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Mattis Defends His Vague Assessment Of Women In Infantry Roles
Barely a day after declaring during a visit to the Virginia Military Institute that "the jury is out” on the effectiveness of women in infantry roles in the Army and Marine Corps, Defense Secretary James Mattis begrudgingly sought to clarify his statement on the matter and walk back his perceived dismissal of female combat troops.
- When informed on Wednesday that his statement had indicated a lack of support for women serving in infantry roles, Mattis told reporters that female VMI cadets had interpreted his statement in "just the opposite" manner. "That the door was open," he said. "We don't have enough females in the infantry to make some kind of quantitative assessment."
- Mattis had previously stated on that the women currently serving in infantry roles across the Army and Marine Corps — 177 in total, according to DoD officials — are "too few .... right now" to convincingly measure of combat effectiveness. “This a policy that I inherited, and so far the cadre is so small we have no data on it,” he told reporters on Tuesday.
- Indeed, Mattis' comments reflect what he previously told T&P;'s Jeff Schogol during his trip to India earlier in September. “It’s probably too early to talk about progress because the numbers are so small,” he said at the time. “I think you need a larger cohort before you can evaluate something like that. Can’t make broad assessments based on very, very few numbers.”
- So why the confusion? Blame the Pentagon press corps, Mattis said. After all, the female VMI cadets took his comments "just the opposite from how it was written about by the Pentagon press — by one number of Pentagon press."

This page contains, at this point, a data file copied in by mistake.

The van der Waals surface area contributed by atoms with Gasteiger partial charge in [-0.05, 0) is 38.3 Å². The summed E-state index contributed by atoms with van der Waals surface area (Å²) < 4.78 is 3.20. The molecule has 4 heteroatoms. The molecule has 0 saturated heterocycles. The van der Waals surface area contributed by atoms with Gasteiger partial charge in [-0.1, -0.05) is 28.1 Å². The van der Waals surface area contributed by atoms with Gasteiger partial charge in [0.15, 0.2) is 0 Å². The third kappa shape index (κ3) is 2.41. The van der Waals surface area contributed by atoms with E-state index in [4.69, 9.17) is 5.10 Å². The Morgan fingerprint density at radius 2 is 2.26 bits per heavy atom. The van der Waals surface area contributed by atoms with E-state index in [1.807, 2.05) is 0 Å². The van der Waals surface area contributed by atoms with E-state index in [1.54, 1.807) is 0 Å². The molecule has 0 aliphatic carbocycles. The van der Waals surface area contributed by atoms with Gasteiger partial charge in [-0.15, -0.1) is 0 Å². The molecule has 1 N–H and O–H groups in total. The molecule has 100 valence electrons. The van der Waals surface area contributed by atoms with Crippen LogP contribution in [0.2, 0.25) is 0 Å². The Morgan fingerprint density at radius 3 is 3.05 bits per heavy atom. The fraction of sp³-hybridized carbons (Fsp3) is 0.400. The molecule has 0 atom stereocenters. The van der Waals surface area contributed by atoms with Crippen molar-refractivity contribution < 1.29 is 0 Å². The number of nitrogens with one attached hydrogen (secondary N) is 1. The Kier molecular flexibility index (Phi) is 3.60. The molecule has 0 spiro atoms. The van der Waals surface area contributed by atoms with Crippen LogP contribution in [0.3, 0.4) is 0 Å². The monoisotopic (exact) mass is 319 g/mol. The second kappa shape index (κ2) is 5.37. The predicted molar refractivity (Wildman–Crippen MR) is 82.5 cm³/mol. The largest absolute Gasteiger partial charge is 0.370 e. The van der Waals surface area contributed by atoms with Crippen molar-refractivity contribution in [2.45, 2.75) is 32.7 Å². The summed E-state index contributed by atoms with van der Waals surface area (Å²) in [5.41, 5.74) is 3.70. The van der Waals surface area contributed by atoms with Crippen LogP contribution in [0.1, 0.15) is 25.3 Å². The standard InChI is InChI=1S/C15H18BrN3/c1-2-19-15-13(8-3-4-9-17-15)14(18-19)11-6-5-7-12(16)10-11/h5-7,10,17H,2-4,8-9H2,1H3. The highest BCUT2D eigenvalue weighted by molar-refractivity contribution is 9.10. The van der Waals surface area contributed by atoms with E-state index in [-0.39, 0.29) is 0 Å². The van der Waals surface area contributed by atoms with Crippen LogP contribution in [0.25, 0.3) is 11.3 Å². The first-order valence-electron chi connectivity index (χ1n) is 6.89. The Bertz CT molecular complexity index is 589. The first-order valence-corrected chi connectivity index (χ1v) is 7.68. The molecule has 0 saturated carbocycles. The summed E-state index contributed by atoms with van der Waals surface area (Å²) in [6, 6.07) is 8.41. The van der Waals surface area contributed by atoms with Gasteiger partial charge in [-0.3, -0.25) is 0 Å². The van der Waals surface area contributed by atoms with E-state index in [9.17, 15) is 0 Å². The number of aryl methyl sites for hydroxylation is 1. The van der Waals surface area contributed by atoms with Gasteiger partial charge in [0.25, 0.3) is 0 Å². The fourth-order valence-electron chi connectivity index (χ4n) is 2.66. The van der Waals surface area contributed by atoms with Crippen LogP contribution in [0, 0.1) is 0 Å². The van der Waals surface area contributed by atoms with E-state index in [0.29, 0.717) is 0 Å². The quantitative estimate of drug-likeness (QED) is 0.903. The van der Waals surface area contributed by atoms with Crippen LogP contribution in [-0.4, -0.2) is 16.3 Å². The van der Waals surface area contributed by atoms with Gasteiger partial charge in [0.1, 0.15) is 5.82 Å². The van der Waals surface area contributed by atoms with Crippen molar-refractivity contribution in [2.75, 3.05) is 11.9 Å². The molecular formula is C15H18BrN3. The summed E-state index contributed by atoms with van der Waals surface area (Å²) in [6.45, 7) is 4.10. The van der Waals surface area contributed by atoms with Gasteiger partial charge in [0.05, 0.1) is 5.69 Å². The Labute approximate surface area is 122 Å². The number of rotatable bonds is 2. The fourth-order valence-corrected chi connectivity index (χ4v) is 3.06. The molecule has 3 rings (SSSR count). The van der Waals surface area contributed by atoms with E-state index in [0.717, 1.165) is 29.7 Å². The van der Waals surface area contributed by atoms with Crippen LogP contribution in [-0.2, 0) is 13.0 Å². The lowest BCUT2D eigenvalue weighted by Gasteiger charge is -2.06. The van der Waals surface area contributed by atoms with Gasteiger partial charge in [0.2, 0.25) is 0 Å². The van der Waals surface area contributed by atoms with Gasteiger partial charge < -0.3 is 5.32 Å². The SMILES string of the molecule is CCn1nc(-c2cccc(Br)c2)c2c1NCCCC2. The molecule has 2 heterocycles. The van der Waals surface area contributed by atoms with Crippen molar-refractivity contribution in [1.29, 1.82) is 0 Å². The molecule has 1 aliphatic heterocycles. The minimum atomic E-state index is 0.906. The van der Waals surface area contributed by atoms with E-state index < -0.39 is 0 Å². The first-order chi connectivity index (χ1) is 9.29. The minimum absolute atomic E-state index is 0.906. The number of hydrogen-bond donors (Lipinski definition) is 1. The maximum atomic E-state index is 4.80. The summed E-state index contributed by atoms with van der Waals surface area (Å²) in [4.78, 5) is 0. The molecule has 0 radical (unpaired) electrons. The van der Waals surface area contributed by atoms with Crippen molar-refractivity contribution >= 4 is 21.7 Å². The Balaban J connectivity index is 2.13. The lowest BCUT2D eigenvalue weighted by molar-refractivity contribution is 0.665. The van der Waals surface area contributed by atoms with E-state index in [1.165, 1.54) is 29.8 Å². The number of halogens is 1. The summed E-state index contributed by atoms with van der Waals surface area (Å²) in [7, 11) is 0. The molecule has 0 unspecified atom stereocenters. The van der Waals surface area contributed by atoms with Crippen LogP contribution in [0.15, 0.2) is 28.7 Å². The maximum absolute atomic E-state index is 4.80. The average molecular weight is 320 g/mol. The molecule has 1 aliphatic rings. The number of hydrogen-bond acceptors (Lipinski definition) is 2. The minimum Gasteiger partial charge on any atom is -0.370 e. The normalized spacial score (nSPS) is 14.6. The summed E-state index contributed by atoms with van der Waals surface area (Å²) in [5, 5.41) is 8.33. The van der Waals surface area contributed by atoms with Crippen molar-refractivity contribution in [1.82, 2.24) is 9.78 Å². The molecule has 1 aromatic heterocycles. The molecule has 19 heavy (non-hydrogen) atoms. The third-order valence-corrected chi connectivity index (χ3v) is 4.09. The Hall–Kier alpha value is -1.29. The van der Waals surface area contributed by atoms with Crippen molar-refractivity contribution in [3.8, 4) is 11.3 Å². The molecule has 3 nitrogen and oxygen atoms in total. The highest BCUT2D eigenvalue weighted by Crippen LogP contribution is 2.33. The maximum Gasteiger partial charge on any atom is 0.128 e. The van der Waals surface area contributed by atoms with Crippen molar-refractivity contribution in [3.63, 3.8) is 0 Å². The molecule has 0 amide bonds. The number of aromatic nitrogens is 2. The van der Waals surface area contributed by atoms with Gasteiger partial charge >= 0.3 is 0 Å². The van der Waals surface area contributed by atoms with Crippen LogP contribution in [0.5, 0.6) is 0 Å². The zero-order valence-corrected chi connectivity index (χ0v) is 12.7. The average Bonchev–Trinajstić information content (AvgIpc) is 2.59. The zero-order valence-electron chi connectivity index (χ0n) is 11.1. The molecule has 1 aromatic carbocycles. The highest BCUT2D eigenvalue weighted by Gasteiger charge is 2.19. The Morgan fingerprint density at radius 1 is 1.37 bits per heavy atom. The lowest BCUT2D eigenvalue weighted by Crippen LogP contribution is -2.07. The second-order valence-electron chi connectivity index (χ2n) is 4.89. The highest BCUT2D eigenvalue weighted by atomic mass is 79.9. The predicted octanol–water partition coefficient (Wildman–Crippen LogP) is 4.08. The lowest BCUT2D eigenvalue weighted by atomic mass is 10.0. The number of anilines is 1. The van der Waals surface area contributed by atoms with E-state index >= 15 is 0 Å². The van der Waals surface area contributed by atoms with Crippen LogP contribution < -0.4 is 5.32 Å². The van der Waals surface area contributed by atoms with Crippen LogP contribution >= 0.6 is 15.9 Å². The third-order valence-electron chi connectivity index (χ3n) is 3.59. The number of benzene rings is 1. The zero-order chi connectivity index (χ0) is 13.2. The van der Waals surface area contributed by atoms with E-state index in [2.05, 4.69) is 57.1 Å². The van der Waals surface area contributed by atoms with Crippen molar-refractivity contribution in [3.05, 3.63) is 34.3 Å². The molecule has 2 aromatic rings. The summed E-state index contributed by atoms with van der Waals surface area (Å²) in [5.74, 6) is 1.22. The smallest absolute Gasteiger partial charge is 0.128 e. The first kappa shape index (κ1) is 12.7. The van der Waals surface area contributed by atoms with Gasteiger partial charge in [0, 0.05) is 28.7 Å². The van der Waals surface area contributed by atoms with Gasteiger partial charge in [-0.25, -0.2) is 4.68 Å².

The Defense Department's Inspector General's Office has launched an "evaluation" of the deployment of active-duty and National Guard troops to the southern border, a news release said Tuesday.
"We will examine, among other issues, what they are doing at the border, what training they received, and whether their use complied with applicable law, DoD policy, and operating guidance," said Glenn Fine, the principal deputy inspector general performing the duties of the inspector general, in the release.
Gold Star family members might finally see an end to the so-called "Widows Tax" thanks to the National Defense Authorization Act of 2020.
WASHINGTON (Reuters) - Nearly 175 Saudi Arabian military aviation students have been grounded as part of a "safety stand-down" after a Saudi Air Force lieutenant shot and killed three people last week at a U.S. Navy base in Florida, U.S. officials told Reuters on Tuesday.
The number of substantiated allegations of sexual misconduct against senior Army officials increased this year, according to an Army Inspector General report recently presented to service leaders and obtained by Task & Purpose.
The document, which lays out broad details of IG investigations undertaken in fiscal year 2019, looks at investigations specific to senior Army officials, which includes "promotable colonels, general officers and senior executives," according to Army spokesman Lt. Col. Emanuel Ortiz.
MONS, Belgium (Reuters) - The United States will send 20,000 troops to Europe next April and May in its biggest military exercises on European soil since the Cold War to underscore Washington's commitment to NATO, a senior allied commander said on Tuesday.
Days after a NATO summit in London at which U.S. President Donald Trump called low-spending European allies "delinquent", U.S. Major General Barre Seguin said the exercises, centered on Germany, will be the largest of their kind in 25 years.
"This really demonstrates transatlantic unity and the U.S. commitment to NATO," Seguin, who oversees allied operations from NATO's military headquarters in Belgium, told Reuters.